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The AJS E-95 is a British racing motorcycle in competion from 1945 to 1954. It has a dual overhead cam (DOHC) twin with horizontal cylinders and heads with a 500 cc engine and a top speed of 115 mph (185 km/h).
The AJS E-95 also known as the Porcupine, because of the spiked cooling fins on its cylinder head. It was originally designed to be supercharged, but several racing regulations banned supercharging in 1946. The motor was reworked to allow it to perform without a supercharger. A later version of this motor was named the E95, re-engineered to have its cylinders inclined at 45 degrees for better cooling and easier carburettor installation, and is claimed to have produced 55 hp @ 7600 rpm. The Porcupine has a unique low handmade alloy "pannier" fuel tank that wraps around the motor. The magnesium cambox protrudes out from under the front of the tank, thus capturing the cooling air.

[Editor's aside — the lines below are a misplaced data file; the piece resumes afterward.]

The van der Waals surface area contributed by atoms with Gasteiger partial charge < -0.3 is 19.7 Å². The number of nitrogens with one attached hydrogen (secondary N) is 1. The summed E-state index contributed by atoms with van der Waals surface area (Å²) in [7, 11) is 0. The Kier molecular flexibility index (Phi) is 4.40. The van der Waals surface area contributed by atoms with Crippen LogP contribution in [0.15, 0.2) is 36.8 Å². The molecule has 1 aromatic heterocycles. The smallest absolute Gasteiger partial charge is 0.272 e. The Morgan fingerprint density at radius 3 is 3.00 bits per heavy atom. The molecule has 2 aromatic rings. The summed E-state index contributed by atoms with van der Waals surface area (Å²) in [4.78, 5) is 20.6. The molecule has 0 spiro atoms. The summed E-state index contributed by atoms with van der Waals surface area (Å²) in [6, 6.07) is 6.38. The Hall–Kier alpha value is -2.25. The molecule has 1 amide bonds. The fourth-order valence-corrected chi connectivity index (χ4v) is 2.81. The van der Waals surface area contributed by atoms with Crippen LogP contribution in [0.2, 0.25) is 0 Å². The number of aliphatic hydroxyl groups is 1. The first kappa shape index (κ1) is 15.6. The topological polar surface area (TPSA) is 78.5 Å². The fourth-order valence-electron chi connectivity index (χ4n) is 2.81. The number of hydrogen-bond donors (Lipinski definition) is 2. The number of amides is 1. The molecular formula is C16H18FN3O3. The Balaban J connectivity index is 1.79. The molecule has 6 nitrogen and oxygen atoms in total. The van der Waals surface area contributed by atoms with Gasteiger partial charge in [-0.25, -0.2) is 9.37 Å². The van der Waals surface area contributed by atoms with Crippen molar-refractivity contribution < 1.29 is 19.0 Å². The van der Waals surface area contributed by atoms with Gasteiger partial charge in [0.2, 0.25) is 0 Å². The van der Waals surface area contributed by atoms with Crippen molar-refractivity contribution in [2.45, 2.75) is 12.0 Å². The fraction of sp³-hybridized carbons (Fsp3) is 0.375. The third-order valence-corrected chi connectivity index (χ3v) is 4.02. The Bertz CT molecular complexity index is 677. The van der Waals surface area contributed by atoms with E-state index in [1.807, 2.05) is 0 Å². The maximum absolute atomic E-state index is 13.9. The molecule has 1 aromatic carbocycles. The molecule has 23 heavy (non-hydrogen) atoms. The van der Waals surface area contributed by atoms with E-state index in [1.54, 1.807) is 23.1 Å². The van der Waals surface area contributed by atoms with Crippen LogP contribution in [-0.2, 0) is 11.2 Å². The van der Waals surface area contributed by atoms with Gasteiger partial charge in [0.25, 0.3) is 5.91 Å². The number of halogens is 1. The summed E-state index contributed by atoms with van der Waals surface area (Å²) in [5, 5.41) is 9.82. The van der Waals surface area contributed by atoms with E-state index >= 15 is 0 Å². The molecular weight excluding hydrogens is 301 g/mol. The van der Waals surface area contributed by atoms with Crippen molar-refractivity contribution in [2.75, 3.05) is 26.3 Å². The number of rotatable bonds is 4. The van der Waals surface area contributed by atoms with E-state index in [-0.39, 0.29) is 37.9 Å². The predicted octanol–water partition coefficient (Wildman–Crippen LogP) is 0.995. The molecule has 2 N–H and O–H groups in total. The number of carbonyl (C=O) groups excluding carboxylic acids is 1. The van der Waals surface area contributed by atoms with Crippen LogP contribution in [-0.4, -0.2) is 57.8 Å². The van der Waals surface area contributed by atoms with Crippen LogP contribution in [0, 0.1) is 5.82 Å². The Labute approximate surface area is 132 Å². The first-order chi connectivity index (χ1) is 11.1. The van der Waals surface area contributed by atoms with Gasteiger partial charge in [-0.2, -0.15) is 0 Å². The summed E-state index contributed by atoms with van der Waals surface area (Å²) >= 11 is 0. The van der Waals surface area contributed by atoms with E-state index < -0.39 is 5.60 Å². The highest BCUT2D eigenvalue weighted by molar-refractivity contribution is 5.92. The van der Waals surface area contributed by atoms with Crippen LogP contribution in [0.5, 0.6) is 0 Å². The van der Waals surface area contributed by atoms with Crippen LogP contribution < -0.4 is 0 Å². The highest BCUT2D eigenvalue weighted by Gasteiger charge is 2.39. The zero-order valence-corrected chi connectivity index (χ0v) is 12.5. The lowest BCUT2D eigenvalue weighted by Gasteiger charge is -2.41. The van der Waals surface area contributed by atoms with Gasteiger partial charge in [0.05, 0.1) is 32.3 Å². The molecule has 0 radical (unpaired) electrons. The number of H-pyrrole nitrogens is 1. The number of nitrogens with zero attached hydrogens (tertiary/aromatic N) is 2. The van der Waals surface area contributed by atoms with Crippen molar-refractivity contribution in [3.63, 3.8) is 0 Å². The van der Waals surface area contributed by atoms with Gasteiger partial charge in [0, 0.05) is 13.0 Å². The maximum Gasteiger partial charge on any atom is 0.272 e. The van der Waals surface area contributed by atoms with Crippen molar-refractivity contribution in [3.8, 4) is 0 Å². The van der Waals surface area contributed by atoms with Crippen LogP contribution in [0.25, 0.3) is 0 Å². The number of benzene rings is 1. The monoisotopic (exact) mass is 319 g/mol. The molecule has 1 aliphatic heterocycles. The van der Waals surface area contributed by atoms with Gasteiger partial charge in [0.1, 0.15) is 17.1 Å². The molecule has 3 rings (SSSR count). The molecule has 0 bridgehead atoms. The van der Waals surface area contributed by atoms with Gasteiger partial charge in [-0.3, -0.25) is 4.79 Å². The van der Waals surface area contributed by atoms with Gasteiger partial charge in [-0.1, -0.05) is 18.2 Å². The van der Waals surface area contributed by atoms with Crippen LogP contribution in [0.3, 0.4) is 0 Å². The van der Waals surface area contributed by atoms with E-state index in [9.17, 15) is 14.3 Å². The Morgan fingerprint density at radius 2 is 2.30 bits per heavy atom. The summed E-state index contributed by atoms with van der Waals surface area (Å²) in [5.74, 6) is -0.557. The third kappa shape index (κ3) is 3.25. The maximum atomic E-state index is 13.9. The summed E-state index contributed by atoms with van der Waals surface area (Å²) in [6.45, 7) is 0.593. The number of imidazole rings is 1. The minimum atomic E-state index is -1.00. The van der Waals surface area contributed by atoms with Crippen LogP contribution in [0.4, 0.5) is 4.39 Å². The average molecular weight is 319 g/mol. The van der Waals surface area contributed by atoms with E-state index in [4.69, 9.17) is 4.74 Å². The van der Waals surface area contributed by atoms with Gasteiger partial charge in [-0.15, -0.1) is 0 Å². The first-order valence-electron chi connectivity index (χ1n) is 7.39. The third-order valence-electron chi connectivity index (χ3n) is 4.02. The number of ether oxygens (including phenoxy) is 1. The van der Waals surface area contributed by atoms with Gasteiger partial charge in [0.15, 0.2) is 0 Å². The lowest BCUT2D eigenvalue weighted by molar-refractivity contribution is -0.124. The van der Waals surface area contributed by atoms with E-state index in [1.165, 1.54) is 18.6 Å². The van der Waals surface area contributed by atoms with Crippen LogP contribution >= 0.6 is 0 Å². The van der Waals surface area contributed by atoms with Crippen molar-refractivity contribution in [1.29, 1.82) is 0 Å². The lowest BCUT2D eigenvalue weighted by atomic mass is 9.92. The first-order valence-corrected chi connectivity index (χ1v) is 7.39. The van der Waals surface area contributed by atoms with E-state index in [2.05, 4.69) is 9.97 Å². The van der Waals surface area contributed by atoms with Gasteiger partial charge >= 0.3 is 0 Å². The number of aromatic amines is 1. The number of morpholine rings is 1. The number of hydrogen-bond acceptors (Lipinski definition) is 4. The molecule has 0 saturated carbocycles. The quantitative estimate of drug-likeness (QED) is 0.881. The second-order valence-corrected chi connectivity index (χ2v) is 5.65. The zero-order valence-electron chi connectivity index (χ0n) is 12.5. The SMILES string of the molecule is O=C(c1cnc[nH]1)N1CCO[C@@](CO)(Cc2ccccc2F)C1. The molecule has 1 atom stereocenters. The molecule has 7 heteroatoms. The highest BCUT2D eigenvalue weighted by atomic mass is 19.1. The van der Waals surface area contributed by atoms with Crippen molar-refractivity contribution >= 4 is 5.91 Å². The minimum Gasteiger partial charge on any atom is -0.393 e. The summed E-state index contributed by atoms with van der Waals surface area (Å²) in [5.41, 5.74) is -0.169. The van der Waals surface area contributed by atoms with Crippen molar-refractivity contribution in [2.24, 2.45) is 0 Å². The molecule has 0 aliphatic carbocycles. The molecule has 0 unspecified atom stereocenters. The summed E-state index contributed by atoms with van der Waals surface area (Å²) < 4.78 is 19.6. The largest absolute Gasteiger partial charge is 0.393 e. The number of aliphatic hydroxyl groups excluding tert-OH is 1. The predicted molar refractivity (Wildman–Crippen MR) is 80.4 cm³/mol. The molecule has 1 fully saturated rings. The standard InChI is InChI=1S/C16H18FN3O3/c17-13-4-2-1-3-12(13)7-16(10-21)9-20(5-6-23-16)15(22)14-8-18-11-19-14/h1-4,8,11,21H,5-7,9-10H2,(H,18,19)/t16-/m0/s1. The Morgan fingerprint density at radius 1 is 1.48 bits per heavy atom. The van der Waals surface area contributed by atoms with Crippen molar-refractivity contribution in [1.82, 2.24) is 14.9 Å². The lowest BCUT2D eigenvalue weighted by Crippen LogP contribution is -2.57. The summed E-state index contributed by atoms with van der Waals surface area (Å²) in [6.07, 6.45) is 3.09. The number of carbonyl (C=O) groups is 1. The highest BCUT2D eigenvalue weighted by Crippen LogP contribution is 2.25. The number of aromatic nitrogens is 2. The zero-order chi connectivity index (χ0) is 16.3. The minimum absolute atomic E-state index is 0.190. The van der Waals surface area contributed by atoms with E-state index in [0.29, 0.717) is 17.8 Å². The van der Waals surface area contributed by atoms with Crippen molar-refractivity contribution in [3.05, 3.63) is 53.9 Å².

Les Graham and Jock West rode the Porcupine in the 1947 Isle of Man TT, where they experienced several small problems finishing in 9th and 14th place although, he did record the third fastest lap time of the race.In 1947 Ted Frend achieved 1st place at the Hutchinson 100. Leslie Graham did have success riding the bike, to a first place victory in the inaugural 1949 FIM (Fédération Internationale de Motocyclisme) 500cc world championship.This was the only World Championship win for AJS. AJS had a number of Grand Prix podium finishes and 18 world speed records. Despite these victories, the bike is often cited as unreliable, and not living up to its promise which leads to its demise in 1954, when the last bike was made.
A complete 1954 AJS E95 Porcupine (1 of 4) was put up for auction in Britain, and it sold for $228,620. A fine example can be seen in person at the Barber Vintage Motorcycle Museum in Birmingham, Alabama.